Analysis of Nirvana Songs Part 3

For today’s entry I’m going to continue to examine how the minor triad and minor seventh chord play a key thematic role in Kurt Cobain’s songs.

We’ll start with the melody from “High School” from the band’s debut album Bleach. Here’s the melody verse (notes on top representing the notes of the melody):

G                                                    E             D

“Wouldn’t you believe it, it’s just my luck” x 4

And the chorus:

B                                 (A G)     B

“No recess! No recess!      No recess!”

Here again we have a minor seventh arpeggio, this time E minor seventh, and descending starting from G (the 3rd of the chord):

G – E – D – B

This incidentally is the same melodic pattern found in the verse melody of Neil Young’s “Heart of Gold”, in which the contour of the melody is altered to hide the pattern by the ascending major sixth interval from G to E.

However in “High School”, the final note of the pattern (B) doesn’t occur until the chorus, and it is sung up an octave (up a major sixth from D to B). This has a cathartic effect, as listeners of the song will be aware of.

This is an interesting concept, and it relates to the technique of creating tension and delaying its resolution. In this case, we have a simple melodic pattern, a descending minor seventh arpeggio, but the final note is withheld until the chorus of the song, after the first three notes of the pattern have been repeated four times.

The human mind is very good at subconsciously picking up patterns, and the technique of setting up a pattern, which we may not even recognize yet because it is incomplete, and then completing it, is an effective way of gaining a listener’s attention. Whether or not the listener is consciously aware of the pattern (which in 99% of cases he or she is unaware) is far less important than the fact that a pattern is present and presented in an interesting or innovative way.

 Just pause and think for a moment how many different ways you could take a simple melodic pattern, like a minor seventh arpeggio or anything else, and rearrange, stretch, split apart and juxtapose it to create a song. The possibilities are virtually limitless!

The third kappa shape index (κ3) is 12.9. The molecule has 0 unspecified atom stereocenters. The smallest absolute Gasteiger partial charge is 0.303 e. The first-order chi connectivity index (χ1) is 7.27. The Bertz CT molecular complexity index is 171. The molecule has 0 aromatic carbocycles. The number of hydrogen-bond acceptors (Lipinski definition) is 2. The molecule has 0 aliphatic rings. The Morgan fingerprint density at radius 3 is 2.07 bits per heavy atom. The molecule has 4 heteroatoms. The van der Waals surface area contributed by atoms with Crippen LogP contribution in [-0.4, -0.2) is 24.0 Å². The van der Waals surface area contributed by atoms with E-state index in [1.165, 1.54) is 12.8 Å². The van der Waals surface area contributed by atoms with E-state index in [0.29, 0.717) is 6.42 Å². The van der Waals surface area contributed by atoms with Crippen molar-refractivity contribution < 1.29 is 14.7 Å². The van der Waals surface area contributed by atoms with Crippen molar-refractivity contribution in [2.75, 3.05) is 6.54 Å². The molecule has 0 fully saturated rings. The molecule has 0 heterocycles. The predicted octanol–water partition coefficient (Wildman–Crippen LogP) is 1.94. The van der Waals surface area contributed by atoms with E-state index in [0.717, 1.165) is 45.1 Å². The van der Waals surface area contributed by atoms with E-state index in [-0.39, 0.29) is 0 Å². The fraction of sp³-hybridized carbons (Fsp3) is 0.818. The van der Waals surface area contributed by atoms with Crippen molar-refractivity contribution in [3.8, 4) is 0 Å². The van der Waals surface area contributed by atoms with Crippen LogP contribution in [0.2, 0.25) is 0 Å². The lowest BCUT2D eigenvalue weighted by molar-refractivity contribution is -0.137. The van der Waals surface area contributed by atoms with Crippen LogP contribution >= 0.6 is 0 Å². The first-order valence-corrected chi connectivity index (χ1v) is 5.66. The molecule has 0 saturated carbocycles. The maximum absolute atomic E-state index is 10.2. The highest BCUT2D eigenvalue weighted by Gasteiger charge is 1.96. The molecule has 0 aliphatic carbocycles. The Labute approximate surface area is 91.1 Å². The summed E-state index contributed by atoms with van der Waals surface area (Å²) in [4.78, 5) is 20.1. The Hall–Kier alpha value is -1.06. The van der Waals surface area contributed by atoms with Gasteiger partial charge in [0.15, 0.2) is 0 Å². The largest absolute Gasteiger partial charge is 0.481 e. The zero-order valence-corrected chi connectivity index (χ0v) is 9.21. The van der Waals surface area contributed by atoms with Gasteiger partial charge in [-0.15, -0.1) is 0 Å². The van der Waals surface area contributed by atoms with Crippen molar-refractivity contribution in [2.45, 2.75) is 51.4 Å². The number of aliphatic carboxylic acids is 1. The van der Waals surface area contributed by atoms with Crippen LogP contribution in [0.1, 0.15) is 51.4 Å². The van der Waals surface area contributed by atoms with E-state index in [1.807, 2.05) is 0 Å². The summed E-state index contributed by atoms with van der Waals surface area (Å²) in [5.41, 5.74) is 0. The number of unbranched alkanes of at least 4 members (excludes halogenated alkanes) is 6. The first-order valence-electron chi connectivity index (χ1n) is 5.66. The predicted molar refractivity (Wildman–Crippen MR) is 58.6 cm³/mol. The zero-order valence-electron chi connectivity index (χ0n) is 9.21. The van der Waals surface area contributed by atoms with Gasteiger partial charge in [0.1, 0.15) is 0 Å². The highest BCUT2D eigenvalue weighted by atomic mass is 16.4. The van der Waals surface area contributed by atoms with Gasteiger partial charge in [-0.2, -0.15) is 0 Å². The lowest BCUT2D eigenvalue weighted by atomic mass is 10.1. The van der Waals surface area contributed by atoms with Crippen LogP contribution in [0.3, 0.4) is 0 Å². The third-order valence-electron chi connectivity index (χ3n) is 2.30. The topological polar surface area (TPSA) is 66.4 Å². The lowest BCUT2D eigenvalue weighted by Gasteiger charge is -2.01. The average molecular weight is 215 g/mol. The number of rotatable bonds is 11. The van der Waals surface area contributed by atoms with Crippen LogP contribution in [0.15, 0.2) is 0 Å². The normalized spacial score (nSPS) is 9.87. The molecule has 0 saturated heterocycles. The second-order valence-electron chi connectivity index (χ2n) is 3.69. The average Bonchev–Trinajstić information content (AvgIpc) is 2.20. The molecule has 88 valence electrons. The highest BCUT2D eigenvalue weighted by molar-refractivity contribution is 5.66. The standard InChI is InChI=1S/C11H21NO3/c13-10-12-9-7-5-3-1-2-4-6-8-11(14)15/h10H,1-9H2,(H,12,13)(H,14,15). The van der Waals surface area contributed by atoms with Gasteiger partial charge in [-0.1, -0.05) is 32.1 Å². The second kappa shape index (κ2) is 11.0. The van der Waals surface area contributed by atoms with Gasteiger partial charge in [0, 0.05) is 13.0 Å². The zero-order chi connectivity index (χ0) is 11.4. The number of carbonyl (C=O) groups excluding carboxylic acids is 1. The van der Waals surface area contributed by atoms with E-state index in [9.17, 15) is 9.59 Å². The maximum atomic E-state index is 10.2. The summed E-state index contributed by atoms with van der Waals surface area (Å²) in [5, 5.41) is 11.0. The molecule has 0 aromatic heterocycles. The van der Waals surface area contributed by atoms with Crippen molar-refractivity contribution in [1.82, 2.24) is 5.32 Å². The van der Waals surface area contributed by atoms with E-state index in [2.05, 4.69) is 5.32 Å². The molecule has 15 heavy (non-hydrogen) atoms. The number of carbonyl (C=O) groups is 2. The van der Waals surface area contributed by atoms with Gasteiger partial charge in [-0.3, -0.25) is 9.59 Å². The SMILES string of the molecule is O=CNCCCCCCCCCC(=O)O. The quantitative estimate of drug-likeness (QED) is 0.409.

Cobain seemed to have a natural affinity for the minor triad, and it’s counterpart the minor seventh chord. In classical music, among 19th century or ‘romantic’ composers and theorists in particular, the major triad is often considered to be the chord of ‘nature’, since it naturally occurs in the overtone series (any vibrating string or air column vibrates in a complex pattern that produces the same combination of notes in a major triad, even though we can only consciously hear a single note, called the fundamental). It can also be said to represent the divine, since God is who is attributed with creating nature, and thus a state of perfection or completion.

The minor triad is said by others to be the chord of ‘man’ (or humans in general to use non-gender specific language), and can be interpreted as representing human mortality, moral imperfection, and conflict, as humans often find ourselves in conflict with both nature and our own inner drives.

I believe Cobain also liked to heighten the sense of conflict or ambivalence in his music by superimposing melodic arpeggios of minor chords different from the tonic (or root note) in his melodies and chord progressions. One of his favorite methods is outlining the iv or subdominant chord in a song’s chord progression.

“Smells Like Teen Spirit” is an obvious example, “Come As You Are” from the same album is another one. Look at these simple two chord patterns from different sections of the song:

||: E- | G : ||

||: A- | C :  ||
“and I swear that I don’t have a gun”

The song is in E natural minor, and again we have a minor seventh arpeggio of the subdominant or iv chord, A minor, being outlined:

E G A C or A C E G

In this case the pattern ascends starting from the E or fifth of the A minor seventh chord.

Another song in E minor, “About A Girl” from Bleach also features an outlined A minor seventh arpeggio in the chord progression:


||:  E- G : ||


||: C#5 G#5 | F#5 : || E- | A- C ||

Note that the verse immediately follows the chorus, so A- C is followed by E- G, which of course outlines an A minor seventh arpeggio in root position (A C E G).

The interesting thing about Cobain’s music is he often avoids moving from the subdominant chord or region (e.g. IV or ii) to the dominant or V chord region.

I – IV – V is the natural overarching harmonic progression in common practice (i.e. ‘classical’) music, and many genres of popular music (including pop, country, and many jazz standard). He tends to move directly to the IV back to the I chord or tonic. It seems that he intentionally avoids writing music with that sound, and instead favors more bluesy.

When I was studying harmony in university, before I discovered the significance of the minor subdominant chord in Cobain’s music, I remember attempting to analyze Nirvana songs and not being able to make sense of them. Most music went from I to IV to V, and this just sounded right. Nirvana songs didn’t do that, but they still sounded right.